After sexual assault a survivor can have devastating psychological, emotional, and physical effects. Survivors can go through post-traumatic stress disorder, depression, dissociation, and sleeping disorders just to name a few. These effects can be short or long term and are not easy to deal with, but with the adequate help and support it can be managed. Before going into detail, here are some concepts that need to be understood. According to the UCSC Student Health Center sexual assault is a general term that covers a range of crimes, including rape. UCSC definition of rape is any kind of sexual intercourse (vaginal, oral, or anal) that is committed against a person’s will. This also includes if the victim is incapable of giving consent because she/he is incapacitated from alcohol and/or drugs, or have any mental and/or physical disabilities that renders them incapable of giving consent. There are other forms of sexual assault, such as; forced oral copulation, penetration with a foreign object and inappropriately touching another person, this includes men and women as well.
After a traumatic event many victims need to re-adjust and cope for a period. The result of sexual assault can make it difficult for survivors to heal. For some, the effects occur immediately after an assault. While for other the effects are not felt until the shock of the event wears off. The effects of a sexual assault can be overwhelming for the survivor. Some abuse drugs or alcohol and/or engage in self injury to help them cope with the trauma. This gives them an outlet to release their anxieties and gives them a sense of control. Although not always performed with suicidal tendencies, this form of outlet can lead death or create challenges to fully recover. There is no correct way to react to these experiences, and each person responds differently.
The emotional impacts that affect the survivors vary, some of these are:
Distrust / Anger / Guilt / Numbness / Fear / Helplessness / Sexual Dysfunction / Sense of Vulnerability / Sleeping & Eating Changes
Not only that, but survivors can develop psychological disorders, such as:
Post-traumatic Stress Disorder / Depression / Dissociation / Borderline Personality / Agoraphobia / Anxiety /
Every survivor reacts differently to a traumatic event. Therefore the healing process will vary in time with different methods. According to the American Psychology Association (APA) these are strategies that can be used to recover from a traumatic event:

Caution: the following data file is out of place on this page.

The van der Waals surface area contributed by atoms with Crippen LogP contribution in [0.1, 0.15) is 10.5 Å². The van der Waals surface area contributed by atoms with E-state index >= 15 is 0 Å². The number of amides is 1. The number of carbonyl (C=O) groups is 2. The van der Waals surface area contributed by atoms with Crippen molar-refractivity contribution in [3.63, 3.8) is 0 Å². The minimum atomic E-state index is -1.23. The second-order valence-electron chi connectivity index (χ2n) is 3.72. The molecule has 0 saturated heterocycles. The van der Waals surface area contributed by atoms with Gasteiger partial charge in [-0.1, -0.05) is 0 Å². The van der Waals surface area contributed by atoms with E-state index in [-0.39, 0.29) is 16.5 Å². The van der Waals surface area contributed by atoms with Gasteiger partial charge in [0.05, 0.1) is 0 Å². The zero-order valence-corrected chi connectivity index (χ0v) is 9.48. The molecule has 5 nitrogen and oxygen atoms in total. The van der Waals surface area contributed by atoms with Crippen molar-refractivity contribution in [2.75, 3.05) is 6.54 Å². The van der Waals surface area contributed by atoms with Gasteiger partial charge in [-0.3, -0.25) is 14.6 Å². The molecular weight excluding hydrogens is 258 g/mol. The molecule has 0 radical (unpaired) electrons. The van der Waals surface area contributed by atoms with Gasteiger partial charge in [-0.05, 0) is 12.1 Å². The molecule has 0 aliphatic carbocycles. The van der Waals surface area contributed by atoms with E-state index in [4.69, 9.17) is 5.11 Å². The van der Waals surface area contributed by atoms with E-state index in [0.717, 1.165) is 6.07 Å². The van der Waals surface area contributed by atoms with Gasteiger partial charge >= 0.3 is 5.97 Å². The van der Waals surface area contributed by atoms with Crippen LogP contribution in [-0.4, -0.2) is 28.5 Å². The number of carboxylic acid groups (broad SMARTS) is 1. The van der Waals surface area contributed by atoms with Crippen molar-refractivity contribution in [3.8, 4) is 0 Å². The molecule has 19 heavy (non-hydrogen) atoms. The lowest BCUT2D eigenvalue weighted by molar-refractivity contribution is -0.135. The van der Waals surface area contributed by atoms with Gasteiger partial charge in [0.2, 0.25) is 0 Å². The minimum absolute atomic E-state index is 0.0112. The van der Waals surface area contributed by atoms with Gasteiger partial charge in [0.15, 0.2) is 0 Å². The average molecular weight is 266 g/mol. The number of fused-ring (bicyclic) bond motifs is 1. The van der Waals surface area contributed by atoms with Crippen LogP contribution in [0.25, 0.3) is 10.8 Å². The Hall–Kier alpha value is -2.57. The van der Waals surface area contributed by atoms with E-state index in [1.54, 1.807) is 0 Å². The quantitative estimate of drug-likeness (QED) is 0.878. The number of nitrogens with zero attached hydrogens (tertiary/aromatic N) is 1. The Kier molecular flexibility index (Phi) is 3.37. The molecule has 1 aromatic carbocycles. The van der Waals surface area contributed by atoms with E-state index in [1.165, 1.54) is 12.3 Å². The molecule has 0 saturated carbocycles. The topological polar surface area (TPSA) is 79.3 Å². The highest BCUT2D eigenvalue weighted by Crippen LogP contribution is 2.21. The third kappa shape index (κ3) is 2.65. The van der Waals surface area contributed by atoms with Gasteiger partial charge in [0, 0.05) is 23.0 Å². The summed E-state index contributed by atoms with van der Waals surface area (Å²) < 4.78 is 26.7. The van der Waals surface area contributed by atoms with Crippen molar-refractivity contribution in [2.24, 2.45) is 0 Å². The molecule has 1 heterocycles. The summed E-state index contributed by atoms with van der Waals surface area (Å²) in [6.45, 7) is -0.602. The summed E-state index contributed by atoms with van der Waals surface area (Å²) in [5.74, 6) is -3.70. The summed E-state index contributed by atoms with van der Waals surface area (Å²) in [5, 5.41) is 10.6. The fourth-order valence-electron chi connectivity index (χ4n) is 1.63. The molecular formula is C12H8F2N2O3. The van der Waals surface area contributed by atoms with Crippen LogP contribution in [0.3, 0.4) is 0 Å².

- Give yourself time to adjust: Accept that this will be a difficult time in your life. Allow yourself to feel the emotions experienced and be patient with changes in your emotional state.
- Ask for support: Family, friends, and/or social support is an important tool to help recover. By joining groups that offer support from others who’ve also survived a sexual assault will tremendously help. This will help you realize that you’re not alone.
- Communicate your experience: It is important to express what you are feeling through communication and engaging in a creative activities, such as; drawing, poetry and music.
- Adopt a healthy lifestyle: Eating healthy meals, drinking plenty of water, exercising and getting the adequate amount of rest is needed for recovery. Avoid eating foods that affects your mood negatively such as caffeine, alcohol, trans fat, sugars and saturated meals. What you eat directly impacts the way you feel.
- Establish routines: Engaging in activities that relaxes and energizes you are important. You can do the things you used to enjoy before the assault or try out new activities that interests you like dancing, walking, and playing an instrument.
Sexual assault is difficult to overcome, but with help from loved ones and perseverance you can recover. Always remember you are not alone. Looking for help does not make you weak, and never blame yourself for the assault.
Here are links to other recovery tips:
Important additional links:
National Sexual Assault Telephone Hotline (800-656-4673)
*Note: This service is free, confidential and works 24/7*
Find help near you This is a list made up of independent sexual assault service providers, including National Sexual Assault Hotline affiliate organizations and other local providers.
American Psychology Association. (2015). Recovering Emotionally From Disaster. http://www.apa.org/helpcenter/recovering-disasters.aspx
Good Therapy Organization. (2015). Sexual Assault / Abuse. http://www.goodtherapy.org/therapy-for-sexual-abuse.html
Joyful Heart Foundation. (2015). Effects of Sexual Assault and Rape. http://www.joyfulheartfoundation.org/learn/sexual-assault-rape/effects-sexual-assault-and-rape
UCSC Student Health Center. (2015). Sexual Assault & Rape. http://healthcenter.ucsc.edu/shop/sadv/sexual-assault-rape.html